On the Democratic side, I hear great appreciation for John Edwards‘ passionate and persistent commitment to make poor people a political priority and his challenging the control of the wealthy and powerful over our political process. I hear great attraction, especially among a younger generation, to Barack Obama‘s call for change to a new kind of politics, beyond left and right, which actually finds solutions to our most pressing problems; and for the first African American President. And I see a real appeal, especially among women, for Hillary Clinton‘s persistent commitment to issues like children and health care, along with her experience and readiness that says a woman could be the president of the U.S. for the very first time. All three have been willing to challenge the secular rejection of religion and values talk which still exists in their party, and, in the general election, whoever secures the Democratic nomination will be watched carefully by the religious community to see if they will also take on other party orthodoxies on issues like abortion.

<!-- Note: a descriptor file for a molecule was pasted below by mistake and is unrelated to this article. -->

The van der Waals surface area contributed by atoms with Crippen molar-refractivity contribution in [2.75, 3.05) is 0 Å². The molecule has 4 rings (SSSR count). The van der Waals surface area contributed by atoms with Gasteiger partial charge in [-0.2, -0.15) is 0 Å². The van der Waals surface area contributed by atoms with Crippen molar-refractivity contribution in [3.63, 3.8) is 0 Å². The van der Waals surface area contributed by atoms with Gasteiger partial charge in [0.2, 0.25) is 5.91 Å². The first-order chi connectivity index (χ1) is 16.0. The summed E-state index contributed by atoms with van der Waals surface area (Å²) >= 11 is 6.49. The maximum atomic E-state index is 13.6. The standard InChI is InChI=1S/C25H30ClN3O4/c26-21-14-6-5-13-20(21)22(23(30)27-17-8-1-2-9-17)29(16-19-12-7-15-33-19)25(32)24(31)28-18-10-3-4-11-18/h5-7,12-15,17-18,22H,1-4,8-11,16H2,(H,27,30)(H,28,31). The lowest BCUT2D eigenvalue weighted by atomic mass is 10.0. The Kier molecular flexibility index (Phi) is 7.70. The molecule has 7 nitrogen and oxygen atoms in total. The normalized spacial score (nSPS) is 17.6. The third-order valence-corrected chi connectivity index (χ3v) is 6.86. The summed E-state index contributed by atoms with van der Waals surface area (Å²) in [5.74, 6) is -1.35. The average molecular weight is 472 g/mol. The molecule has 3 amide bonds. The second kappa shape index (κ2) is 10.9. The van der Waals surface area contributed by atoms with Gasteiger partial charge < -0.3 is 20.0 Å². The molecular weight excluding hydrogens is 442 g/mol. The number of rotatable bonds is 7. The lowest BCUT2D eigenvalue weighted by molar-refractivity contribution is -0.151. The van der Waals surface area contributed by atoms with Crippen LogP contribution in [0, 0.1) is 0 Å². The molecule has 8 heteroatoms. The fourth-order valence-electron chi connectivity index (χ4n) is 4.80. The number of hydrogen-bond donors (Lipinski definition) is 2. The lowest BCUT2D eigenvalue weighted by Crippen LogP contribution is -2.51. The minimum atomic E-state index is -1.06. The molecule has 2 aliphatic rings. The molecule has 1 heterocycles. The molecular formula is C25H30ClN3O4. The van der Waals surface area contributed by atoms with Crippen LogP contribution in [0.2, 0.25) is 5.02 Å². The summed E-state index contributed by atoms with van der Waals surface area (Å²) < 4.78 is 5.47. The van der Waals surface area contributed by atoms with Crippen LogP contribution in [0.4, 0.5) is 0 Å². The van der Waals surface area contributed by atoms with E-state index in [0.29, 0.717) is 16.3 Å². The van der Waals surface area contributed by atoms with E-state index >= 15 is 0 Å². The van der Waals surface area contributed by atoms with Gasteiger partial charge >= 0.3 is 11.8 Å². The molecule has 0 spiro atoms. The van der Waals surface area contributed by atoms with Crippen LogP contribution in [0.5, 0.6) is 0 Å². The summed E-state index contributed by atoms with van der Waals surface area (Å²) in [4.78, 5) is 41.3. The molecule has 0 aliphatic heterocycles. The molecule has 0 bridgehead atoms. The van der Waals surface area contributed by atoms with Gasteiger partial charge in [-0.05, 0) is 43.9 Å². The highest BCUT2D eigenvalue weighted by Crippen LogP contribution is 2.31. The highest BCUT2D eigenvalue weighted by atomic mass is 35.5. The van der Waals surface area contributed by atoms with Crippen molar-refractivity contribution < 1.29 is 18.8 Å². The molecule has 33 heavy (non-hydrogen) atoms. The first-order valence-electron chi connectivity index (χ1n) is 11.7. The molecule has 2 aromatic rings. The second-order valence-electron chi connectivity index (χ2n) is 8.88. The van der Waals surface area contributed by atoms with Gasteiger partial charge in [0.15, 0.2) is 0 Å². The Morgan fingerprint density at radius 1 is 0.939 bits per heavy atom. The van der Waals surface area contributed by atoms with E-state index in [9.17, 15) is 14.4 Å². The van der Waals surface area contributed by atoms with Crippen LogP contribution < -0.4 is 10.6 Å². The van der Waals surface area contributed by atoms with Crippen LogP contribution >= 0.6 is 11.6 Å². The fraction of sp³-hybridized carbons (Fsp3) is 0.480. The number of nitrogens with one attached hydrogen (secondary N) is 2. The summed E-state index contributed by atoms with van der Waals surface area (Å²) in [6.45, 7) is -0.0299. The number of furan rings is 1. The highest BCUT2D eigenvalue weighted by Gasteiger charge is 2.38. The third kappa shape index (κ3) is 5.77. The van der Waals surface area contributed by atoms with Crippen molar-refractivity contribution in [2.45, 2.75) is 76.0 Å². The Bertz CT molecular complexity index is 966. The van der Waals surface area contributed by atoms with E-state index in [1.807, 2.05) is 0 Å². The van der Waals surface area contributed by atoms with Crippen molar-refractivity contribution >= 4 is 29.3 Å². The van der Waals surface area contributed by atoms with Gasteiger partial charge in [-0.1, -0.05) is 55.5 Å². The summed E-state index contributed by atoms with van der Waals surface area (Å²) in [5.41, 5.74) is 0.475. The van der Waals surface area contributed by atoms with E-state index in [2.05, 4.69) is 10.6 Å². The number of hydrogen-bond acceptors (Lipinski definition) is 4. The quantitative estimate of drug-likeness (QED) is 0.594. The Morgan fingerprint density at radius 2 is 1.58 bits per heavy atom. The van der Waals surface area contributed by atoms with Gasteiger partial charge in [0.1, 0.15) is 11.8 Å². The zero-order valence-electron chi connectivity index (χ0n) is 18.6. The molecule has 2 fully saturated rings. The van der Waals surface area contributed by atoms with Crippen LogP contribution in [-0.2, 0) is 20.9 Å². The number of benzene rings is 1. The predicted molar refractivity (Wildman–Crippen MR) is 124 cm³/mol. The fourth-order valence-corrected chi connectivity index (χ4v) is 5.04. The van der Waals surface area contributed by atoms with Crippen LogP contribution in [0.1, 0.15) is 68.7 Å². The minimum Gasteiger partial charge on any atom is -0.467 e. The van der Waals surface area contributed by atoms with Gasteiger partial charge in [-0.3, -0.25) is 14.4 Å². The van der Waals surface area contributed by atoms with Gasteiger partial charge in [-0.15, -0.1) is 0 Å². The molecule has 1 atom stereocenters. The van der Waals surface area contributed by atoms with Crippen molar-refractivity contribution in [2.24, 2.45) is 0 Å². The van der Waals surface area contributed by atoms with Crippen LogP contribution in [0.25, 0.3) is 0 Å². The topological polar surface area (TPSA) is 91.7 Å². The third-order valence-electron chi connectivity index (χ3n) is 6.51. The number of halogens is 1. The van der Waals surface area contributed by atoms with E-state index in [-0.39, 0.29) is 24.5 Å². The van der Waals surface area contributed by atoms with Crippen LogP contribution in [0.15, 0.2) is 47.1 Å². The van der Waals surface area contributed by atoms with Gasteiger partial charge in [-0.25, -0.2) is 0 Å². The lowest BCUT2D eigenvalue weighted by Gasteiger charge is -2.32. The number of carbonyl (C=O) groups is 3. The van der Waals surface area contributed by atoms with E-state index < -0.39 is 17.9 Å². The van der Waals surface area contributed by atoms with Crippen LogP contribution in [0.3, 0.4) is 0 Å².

Health care, taking care of children and the poor… these are values that Democrats have in common with the religious community.
One of the highpoints for me of the campaign thus far came in a Republican debate where both Mike Huckabee and John McCain defended the humanity of undocumented people in the midst of an extended attack on “illegal aliens” by other candidates. In the face of some of the most heated rhetoric, John McCain asked his colleagues to remember that the people they were all talking about were “also the children of God.” And in defending his inclusion of the children of the undocumented in his state’s scholarship programs, Mike Huckabee stood his ground and said the U.S. was not the kind of country that punished children for the mistakes of their parents.
There it is. Democrats connect when they stand their ground on issues and can connect them to basic values, like treating people humanely.